Repairs that include replacing collapsed metal culverts with new concrete culverts on the Taco Bell and Winkler Mill Shopping Center properties along U.S. 421 in Wilkesboro will take about a year to complete and likely cost between $1 million and $1.5 million.

Wilkesboro Town Manager Ken Noland shared that estimate in an interview Monday and also spoke about the work during a Wilkes Economic Development Corp. board meeting Friday.

He said town crews using town equipment completed all investigative digging needed for North Wilkesboro-based Blue Ridge Engineering to start design work on a plan for addressing sinkholes that have plagued that area since mid-2017.

Noland said the crews found a critical junction box where two six-foot pipes were welded together and ran a camera there to provide information allowing Blue Ridge Engineering to go into full design mode.

Noland said a new concrete pipeline will be installed in a southeasterly direction from an existing storm drain inlet in the Tractor Supply store parking lot to near U.S. 421, where it will connect with a new N.C. Department of Transportation pipe installed under the highway. He said this will replace the existing failed culvert from the parking lot to the intersection of Winkler Mill Road and U.S. 421.

Town officials hope to put the project out for contractor bids by the end of the summer., said Noland. The project should take about a year to complete, “so by next summer we hope this will be behind us and just a distant memory.”

He added that crews got to the bottom of the largest and original sinkhole at Taco Bell and determined that the culvert there wasn’t completely clogged, allowing for a slow flow of storm water. He said the pipe could either be abandoned or filled with “flowable fill” or loose concrete.

Town staff are itemizing all town costs incurred to date on the sinkhole situation, including the exploratory digging. A bill for costs incurred by the town through May was already sent to the estate of the late J.C. Faw, owners of parcels totaling 7.86 acres with the sinkholes and collapsed culvert. This bill exceeded $100,000.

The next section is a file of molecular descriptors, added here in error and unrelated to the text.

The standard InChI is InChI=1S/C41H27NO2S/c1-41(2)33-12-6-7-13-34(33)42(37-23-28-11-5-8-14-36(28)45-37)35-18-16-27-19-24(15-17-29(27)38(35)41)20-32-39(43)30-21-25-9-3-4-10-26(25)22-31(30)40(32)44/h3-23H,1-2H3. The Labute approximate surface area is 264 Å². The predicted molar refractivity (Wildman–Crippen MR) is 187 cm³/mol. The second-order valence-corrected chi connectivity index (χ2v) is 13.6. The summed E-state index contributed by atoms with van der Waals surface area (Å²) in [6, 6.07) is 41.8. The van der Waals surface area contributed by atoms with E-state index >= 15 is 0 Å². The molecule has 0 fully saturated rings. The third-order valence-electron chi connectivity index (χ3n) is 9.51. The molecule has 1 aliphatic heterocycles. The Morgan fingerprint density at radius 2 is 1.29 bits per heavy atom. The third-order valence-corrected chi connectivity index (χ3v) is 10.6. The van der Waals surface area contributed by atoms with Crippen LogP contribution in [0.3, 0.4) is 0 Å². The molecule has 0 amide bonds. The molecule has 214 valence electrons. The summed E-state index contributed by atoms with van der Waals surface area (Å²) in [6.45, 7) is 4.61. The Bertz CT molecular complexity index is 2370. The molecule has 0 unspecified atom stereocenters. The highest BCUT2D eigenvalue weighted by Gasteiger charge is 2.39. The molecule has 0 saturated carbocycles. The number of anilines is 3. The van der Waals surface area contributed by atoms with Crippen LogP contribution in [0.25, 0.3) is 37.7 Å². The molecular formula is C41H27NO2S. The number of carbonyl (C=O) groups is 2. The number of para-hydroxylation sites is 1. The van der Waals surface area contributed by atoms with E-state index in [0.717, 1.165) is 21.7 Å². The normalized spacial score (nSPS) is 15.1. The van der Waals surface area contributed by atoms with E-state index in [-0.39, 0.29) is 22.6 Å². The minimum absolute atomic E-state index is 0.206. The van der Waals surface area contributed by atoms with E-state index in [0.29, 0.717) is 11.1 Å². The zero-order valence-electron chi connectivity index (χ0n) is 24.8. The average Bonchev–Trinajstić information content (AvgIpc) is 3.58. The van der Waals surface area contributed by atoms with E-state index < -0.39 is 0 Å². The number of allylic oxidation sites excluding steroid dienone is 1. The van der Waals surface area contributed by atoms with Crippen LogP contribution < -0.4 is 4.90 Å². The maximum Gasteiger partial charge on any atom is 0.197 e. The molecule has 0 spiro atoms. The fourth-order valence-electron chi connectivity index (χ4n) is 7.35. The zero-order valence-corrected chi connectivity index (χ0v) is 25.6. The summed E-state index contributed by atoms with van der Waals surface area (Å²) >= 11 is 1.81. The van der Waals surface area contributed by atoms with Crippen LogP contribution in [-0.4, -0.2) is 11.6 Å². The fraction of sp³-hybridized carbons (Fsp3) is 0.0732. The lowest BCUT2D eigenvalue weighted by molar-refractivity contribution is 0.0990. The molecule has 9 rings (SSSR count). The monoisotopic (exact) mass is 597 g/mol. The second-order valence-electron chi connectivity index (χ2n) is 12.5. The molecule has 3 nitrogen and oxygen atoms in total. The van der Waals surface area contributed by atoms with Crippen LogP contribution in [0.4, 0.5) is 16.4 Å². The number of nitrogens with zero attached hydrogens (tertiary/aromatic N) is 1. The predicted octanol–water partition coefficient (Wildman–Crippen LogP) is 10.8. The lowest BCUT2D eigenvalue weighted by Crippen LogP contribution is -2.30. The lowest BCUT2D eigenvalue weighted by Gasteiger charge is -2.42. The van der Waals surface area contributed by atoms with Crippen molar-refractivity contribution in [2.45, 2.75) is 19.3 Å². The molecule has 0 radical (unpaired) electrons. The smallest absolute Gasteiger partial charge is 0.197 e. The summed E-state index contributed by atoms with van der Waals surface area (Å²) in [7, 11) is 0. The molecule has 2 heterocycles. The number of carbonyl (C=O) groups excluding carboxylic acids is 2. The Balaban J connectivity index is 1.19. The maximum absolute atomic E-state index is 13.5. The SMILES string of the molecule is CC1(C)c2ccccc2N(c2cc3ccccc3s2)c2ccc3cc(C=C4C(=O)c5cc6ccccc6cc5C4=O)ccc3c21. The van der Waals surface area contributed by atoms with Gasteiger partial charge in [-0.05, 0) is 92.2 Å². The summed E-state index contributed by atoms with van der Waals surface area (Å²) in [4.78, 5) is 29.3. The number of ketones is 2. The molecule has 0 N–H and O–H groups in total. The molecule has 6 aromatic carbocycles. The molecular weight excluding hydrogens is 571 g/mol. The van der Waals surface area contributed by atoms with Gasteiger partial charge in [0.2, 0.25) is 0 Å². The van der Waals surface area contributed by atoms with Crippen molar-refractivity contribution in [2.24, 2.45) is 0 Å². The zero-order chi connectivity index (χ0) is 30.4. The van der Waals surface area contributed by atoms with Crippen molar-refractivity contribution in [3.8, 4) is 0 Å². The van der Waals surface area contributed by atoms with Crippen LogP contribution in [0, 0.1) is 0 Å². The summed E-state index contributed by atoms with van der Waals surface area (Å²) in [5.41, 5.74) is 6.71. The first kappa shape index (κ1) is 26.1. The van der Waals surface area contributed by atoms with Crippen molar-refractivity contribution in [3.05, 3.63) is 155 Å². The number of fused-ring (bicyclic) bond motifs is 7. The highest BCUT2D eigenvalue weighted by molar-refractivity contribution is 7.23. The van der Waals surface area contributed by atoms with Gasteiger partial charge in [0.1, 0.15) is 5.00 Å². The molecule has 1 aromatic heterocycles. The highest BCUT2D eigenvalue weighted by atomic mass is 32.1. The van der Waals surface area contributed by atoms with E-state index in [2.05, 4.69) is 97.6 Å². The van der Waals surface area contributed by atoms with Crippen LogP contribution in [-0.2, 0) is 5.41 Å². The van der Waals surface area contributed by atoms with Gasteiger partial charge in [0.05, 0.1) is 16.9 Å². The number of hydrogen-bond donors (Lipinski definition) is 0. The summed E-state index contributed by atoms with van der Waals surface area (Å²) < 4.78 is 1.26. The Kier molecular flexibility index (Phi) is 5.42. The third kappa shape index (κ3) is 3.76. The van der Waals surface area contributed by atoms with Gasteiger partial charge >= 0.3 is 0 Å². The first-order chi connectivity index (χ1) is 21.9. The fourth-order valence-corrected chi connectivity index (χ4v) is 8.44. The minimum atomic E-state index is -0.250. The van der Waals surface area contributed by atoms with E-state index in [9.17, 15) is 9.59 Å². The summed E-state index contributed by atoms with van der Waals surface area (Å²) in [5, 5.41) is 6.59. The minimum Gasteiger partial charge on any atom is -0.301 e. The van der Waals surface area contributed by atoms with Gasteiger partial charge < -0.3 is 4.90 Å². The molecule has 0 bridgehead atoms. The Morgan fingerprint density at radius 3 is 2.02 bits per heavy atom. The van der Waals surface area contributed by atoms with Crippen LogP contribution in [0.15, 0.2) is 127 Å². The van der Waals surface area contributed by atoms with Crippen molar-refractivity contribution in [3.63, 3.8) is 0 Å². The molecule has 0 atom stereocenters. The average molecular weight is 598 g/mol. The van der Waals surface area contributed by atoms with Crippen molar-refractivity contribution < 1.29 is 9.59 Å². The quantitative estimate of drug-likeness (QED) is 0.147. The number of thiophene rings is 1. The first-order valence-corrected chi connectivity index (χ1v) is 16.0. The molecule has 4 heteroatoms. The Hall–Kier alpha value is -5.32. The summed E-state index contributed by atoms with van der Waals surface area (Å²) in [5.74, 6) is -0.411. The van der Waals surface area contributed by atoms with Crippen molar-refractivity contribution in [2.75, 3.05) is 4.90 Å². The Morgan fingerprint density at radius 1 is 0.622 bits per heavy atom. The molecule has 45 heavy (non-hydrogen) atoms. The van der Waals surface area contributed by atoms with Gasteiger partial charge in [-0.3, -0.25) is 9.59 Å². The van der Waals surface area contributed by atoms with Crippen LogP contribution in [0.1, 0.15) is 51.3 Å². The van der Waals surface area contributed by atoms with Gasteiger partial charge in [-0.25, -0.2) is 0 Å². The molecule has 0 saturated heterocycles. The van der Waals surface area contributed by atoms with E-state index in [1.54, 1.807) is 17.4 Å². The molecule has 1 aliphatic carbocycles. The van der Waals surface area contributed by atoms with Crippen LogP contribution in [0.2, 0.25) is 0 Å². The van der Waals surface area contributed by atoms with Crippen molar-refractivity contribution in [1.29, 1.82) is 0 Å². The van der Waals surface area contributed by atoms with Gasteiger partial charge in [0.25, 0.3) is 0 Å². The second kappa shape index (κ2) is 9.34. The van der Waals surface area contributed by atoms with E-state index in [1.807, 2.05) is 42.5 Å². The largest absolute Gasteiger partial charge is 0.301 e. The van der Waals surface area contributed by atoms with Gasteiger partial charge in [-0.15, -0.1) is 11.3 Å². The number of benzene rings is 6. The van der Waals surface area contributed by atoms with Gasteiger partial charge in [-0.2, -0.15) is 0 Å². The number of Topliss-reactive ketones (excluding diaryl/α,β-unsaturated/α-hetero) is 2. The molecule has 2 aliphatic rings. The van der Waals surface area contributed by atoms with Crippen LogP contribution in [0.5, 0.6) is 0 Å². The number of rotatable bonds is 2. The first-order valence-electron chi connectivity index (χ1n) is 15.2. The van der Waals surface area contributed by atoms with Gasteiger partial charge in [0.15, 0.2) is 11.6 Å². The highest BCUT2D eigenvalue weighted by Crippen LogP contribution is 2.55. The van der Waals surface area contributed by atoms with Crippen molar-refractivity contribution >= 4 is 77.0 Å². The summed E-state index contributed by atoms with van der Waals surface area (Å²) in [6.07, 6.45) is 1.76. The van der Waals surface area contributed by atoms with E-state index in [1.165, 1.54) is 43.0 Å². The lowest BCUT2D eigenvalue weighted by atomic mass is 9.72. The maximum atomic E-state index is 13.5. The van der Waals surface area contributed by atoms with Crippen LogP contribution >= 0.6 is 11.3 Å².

Under a consent judgment issued by Resident Superior Court Judge Michael D. Duncan in April, Faw’s estate and his company, Wisco Development, must reimburse the town for any liabilities, losses or costs it incurs from remedying the sinkhole problems beyond what is covered by the town’s insurance.

The consent judgment declared the property a public nuisance and gave the town authority to carry out whatever work is needed there to remedy the situation.

John Logsdon, an attorney in North Wilkesboro, was appointed receiver of 96 parcels in Faw’s estate, collectively valued at $15 to $20 million. The parcels are being sold or auctioned off to reimburse costs incurred by the town beyond what is covered by its insurance and also to “protect the rights of all of Faw’s creditors.”

Iron Horse Auction Co. is auctioning off properties in the estate in phases, with the first auction sale scheduled on Thursday and continuing through June 27. The next two are in July and August. Properties for sale are listed on the company’s website at

The consent judgment awarded the town a lien on the Taco Bell and other parcels deemed a nuisance, as well as on all parcels owned by Faw or Wisco in Wilkesboro or within one mile of the city limits. This means they can be ordered sold to raise money to reimburse the town.

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